Morbidly Beautiful

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More substantive than it gets credit for, 1998’s “Psycho” both emulates and subverts its source material — a lucid dream unlike anything I’ve experienced.

When I posted about my love for the 1998 Psycho remake on social media, I got some sincerely curious requests to explain my admiration for this wildly unpopular film. So I’m grateful for this forum to explain why this controversial remake keeps me coming back to the (colorized) Bates Motel.

To me, Psycho ’98 is a wonderfully hypnotic lucid dream.

It constantly keeps you aware you are watching a movie, never letting you “lose yourself” in the film.

This strange viewing experience is a result of the contrast between the viewer’s extensive familiarity with the original film combined with all that is unfamiliar in this version.

On one hand, we get that infamous shot-for-shot reverence, along with iconic set pieces and music that feels like we’ve seen it all before. On the other hand, the remake delivers a colorful aesthetic, 90s anachronisms, and camp performances that are markedly different from the source material.

When Psycho ’98 threatens to over-engage with the audience (through those iconic set pieces), Gus Van Sant inserts odd “new” frames (storm clouds, a masked woman, etc.) to once again distance the audience, to make us aware we are watching a movie, and to keep us in that lucid state.

We are meant to be constantly analyzing just what the hell makes the original Psycho (or any art) what it is.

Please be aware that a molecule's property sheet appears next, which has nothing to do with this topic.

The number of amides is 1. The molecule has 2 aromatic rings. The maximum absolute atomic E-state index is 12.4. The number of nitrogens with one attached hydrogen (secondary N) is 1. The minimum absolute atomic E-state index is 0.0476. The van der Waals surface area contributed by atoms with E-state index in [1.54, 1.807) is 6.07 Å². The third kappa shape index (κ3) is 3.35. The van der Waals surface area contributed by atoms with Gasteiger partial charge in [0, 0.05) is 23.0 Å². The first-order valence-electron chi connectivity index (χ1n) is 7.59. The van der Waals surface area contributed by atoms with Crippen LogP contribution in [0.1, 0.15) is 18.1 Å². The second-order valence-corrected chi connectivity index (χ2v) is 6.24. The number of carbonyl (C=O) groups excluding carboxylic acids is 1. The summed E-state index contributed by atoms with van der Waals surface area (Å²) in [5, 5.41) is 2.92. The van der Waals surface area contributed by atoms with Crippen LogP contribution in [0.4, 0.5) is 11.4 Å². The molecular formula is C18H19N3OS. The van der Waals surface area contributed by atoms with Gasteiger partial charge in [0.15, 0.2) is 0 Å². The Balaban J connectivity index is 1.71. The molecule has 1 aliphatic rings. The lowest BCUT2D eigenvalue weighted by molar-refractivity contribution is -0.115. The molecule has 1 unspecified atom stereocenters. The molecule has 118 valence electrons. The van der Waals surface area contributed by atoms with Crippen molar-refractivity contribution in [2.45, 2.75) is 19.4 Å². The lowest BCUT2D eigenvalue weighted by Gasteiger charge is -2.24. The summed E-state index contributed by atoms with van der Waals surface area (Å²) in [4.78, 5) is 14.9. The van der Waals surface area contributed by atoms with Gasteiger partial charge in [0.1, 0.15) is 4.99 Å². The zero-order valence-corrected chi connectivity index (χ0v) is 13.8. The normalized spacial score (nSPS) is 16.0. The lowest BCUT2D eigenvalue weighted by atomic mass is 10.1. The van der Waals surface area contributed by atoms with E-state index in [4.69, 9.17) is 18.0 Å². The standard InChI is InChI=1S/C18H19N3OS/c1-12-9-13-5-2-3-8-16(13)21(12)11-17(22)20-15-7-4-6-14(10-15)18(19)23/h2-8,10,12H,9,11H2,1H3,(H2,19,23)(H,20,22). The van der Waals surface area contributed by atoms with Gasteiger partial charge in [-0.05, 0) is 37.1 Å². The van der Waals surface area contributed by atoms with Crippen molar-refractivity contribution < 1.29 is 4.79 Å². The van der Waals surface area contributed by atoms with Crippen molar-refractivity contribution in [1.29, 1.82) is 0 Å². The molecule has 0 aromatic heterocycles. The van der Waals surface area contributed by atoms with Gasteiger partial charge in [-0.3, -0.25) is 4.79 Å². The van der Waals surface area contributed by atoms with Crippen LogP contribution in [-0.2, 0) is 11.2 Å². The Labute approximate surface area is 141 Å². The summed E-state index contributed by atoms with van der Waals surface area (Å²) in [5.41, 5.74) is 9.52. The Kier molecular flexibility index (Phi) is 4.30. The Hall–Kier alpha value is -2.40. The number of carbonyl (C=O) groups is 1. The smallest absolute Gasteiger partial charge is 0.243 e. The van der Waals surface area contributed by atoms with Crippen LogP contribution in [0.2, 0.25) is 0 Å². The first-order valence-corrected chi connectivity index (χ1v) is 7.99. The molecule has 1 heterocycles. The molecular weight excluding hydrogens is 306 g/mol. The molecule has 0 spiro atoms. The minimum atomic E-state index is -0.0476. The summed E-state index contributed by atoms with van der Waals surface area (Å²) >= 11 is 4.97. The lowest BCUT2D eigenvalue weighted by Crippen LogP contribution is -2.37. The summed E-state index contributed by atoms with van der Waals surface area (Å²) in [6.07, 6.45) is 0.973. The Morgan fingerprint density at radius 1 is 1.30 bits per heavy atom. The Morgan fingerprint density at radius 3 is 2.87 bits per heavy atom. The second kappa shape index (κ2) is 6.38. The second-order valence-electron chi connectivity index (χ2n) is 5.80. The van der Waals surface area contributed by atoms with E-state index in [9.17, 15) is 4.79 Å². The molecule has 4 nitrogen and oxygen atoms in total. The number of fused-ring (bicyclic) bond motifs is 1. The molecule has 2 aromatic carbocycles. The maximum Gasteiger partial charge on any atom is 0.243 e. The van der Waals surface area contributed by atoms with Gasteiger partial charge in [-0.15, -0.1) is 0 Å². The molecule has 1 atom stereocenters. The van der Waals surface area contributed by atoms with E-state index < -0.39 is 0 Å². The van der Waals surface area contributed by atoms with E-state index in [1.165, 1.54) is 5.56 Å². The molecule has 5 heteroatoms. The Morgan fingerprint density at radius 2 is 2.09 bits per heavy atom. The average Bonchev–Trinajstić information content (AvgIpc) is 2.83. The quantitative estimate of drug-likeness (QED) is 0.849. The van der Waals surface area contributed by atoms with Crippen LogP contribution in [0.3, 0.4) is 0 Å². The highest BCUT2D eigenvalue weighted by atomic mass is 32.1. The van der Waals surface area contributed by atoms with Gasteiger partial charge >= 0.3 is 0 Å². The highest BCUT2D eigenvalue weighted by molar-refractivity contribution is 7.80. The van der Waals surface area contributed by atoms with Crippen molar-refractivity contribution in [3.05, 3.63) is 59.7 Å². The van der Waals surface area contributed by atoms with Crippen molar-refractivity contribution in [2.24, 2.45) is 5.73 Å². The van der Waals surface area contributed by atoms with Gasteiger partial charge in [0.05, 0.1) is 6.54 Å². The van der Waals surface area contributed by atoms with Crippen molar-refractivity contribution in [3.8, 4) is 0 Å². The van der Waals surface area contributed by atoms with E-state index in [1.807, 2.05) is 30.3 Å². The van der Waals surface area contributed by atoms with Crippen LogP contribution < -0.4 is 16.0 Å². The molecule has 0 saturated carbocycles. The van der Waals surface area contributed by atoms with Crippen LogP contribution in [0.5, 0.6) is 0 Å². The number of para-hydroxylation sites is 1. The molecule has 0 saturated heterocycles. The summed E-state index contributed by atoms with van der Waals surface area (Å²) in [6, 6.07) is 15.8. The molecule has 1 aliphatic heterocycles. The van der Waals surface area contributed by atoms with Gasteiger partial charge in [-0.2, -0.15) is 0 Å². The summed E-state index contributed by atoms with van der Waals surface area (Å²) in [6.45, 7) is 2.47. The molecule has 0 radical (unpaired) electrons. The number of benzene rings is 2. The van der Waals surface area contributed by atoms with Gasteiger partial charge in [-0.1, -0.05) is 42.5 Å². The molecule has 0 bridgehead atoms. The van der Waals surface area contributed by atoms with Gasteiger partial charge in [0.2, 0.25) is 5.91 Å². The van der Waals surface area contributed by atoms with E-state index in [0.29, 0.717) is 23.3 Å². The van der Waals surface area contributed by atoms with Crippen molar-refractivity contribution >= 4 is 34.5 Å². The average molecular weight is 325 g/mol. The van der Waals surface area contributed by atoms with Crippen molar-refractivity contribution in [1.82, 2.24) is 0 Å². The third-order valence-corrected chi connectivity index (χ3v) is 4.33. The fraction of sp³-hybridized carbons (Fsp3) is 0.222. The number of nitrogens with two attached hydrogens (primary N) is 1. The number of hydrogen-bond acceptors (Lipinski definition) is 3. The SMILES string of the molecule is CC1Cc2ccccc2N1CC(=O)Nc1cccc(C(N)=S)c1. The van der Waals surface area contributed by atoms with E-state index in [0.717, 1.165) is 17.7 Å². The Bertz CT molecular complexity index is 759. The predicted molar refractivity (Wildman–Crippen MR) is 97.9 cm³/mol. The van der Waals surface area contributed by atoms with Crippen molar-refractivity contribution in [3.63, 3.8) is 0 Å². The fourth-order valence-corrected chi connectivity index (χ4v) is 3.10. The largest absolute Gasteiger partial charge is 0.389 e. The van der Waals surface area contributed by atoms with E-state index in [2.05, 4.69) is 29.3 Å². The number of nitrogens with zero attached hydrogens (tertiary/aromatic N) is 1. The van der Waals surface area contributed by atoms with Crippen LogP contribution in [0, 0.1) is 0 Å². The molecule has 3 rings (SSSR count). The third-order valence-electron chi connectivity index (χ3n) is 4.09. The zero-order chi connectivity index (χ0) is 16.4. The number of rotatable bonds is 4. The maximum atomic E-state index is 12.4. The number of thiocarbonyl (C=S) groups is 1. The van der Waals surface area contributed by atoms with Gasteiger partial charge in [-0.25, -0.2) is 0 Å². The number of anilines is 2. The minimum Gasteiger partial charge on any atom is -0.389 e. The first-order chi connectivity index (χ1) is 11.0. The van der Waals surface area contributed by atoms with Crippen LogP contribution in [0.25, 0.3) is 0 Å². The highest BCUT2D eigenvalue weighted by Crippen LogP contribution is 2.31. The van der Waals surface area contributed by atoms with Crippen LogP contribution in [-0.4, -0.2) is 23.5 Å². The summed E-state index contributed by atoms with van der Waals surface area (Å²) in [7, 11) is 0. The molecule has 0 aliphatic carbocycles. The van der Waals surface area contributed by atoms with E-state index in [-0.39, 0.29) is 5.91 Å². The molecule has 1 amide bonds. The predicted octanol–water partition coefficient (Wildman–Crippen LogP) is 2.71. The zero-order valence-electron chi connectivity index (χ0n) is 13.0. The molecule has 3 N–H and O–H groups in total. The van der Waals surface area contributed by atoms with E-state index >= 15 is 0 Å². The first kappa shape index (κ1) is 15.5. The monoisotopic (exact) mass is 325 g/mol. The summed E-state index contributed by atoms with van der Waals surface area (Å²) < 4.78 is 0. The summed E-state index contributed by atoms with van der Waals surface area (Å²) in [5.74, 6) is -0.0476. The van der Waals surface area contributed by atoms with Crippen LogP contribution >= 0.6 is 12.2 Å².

This lucid dream is a winking hall of mirrors that reflects the complex relationships between art, the artist, and the audience.

Within the uncanny valley that is Psycho ’98, the camp performances are maybe my favorite part. These characters/actors “know” they are “reenacting” a sacred nightmare, so they interpret the repressive text with their own theatrical jail breaks, transforming the nightmare into a campy dreamy fairytale.

It’s been said that this remake is Psycho in “drag” — and (holy shit) what an intriguing multilayered way to “attack” the source material.

Gus Van Sant’s meditation on art, auterism, pop culture, and the knowing inability to recapture lightning in a bottle is just SO freaking interesting.

This isn’t a movie. It isn’t a remake. It’s a conceptual art piece showing that recreation of art is a paradox, and that boundaries/chains cannot restrain the personal expression/POV of artists.

To me, Psycho ’98 is utterly fascinating and begging to be studied — not just as a lucid dream “remake” of Psycho, but as a meta statement on the creation and “authorship” of all art.

Brilliant, beautiful, and darkly hilarious, I love Psycho ’98. And I hope others consider revisiting this beleaguered film from a new perspective.

Written by Aaron Mento

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